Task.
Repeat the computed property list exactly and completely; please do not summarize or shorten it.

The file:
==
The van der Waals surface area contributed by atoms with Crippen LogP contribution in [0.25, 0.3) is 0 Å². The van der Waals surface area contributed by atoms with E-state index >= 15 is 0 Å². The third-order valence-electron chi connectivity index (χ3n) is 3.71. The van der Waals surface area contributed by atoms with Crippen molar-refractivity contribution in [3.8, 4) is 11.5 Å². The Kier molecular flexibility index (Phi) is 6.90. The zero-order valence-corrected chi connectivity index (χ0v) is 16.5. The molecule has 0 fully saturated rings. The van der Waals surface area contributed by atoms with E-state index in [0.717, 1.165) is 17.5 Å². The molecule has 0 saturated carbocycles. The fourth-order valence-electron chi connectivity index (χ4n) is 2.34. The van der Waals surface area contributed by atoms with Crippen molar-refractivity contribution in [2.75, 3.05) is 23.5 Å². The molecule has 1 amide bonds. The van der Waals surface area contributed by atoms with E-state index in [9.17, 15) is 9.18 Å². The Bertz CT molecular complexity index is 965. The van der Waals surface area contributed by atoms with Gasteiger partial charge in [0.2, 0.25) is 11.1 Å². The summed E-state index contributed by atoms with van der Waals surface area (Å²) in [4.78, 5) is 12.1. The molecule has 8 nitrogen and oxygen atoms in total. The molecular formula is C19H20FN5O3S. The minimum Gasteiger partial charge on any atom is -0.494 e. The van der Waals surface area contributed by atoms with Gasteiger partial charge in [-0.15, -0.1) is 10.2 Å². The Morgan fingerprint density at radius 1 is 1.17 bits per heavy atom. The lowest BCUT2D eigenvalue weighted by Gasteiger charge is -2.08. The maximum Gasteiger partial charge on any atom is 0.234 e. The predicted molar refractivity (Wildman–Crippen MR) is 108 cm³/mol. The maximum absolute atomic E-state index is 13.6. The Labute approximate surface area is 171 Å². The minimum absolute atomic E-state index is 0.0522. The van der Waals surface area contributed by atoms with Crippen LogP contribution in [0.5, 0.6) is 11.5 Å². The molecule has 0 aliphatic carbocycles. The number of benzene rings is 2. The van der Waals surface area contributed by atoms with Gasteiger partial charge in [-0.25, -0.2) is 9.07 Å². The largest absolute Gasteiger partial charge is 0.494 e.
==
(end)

The van der Waals surface area contributed by atoms with Crippen LogP contribution in [0.25, 0.3) is 0 Å². The van der Waals surface area contributed by atoms with E-state index >= 15 is 0 Å². The third-order valence-electron chi connectivity index (χ3n) is 3.71. The van der Waals surface area contributed by atoms with Crippen molar-refractivity contribution in [3.8, 4) is 11.5 Å². The Kier molecular flexibility index (Phi) is 6.90. The zero-order valence-corrected chi connectivity index (χ0v) is 16.5. The molecule has 0 fully saturated rings. The van der Waals surface area contributed by atoms with E-state index in [0.717, 1.165) is 17.5 Å². The molecule has 0 saturated carbocycles. The fourth-order valence-electron chi connectivity index (χ4n) is 2.34. The van der Waals surface area contributed by atoms with Crippen molar-refractivity contribution in [2.75, 3.05) is 23.5 Å². The molecule has 1 amide bonds. The van der Waals surface area contributed by atoms with E-state index in [9.17, 15) is 9.18 Å². The Bertz CT molecular complexity index is 965. The van der Waals surface area contributed by atoms with Gasteiger partial charge in [0.2, 0.25) is 11.1 Å². The summed E-state index contributed by atoms with van der Waals surface area (Å²) in [4.78, 5) is 12.1. The molecule has 8 nitrogen and oxygen atoms in total. The molecular formula is C19H20FN5O3S. The minimum Gasteiger partial charge on any atom is -0.494 e. The van der Waals surface area contributed by atoms with Gasteiger partial charge in [-0.15, -0.1) is 10.2 Å². The Morgan fingerprint density at radius 1 is 1.17 bits per heavy atom. The lowest BCUT2D eigenvalue weighted by Gasteiger charge is -2.08. The maximum Gasteiger partial charge on any atom is 0.234 e. The predicted molar refractivity (Wildman–Crippen MR) is 108 cm³/mol. The maximum absolute atomic E-state index is 13.6. The Labute approximate surface area is 171 Å². The minimum absolute atomic E-state index is 0.0522. The van der Waals surface area contributed by atoms with Crippen LogP contribution in [0.5, 0.6) is 11.5 Å². The molecule has 0 aliphatic carbocycles. The number of benzene rings is 2. The van der Waals surface area contributed by atoms with Gasteiger partial charge in [-0.25, -0.2) is 9.07 Å². The largest absolute Gasteiger partial charge is 0.494 e.